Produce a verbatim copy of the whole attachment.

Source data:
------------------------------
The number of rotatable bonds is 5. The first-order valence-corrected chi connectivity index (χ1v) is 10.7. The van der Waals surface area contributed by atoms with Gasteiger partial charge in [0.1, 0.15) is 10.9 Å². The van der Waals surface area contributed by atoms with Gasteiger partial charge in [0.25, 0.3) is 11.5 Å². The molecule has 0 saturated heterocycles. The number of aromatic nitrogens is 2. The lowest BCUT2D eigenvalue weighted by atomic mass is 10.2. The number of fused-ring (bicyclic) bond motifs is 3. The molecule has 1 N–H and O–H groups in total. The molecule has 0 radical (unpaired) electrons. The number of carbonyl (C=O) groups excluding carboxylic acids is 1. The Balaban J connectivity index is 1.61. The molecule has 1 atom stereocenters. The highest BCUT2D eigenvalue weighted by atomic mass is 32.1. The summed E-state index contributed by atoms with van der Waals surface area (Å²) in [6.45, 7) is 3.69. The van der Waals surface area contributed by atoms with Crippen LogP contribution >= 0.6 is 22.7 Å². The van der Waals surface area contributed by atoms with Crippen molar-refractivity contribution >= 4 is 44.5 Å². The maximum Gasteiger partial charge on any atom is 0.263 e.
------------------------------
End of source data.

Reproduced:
The number of rotatable bonds is 5. The first-order valence-corrected chi connectivity index (χ1v) is 10.7. The van der Waals surface area contributed by atoms with Gasteiger partial charge in [0.1, 0.15) is 10.9 Å². The van der Waals surface area contributed by atoms with Gasteiger partial charge in [0.25, 0.3) is 11.5 Å². The molecule has 0 saturated heterocycles. The number of aromatic nitrogens is 2. The lowest BCUT2D eigenvalue weighted by atomic mass is 10.2. The number of fused-ring (bicyclic) bond motifs is 3. The molecule has 1 N–H and O–H groups in total. The molecule has 0 radical (unpaired) electrons. The number of carbonyl (C=O) groups excluding carboxylic acids is 1. The Balaban J connectivity index is 1.61. The molecule has 1 atom stereocenters. The highest BCUT2D eigenvalue weighted by atomic mass is 32.1. The summed E-state index contributed by atoms with van der Waals surface area (Å²) in [6.45, 7) is 3.69. The van der Waals surface area contributed by atoms with Crippen LogP contribution >= 0.6 is 22.7 Å². The van der Waals surface area contributed by atoms with Crippen molar-refractivity contribution >= 4 is 44.5 Å². The maximum Gasteiger partial charge on any atom is 0.263 e.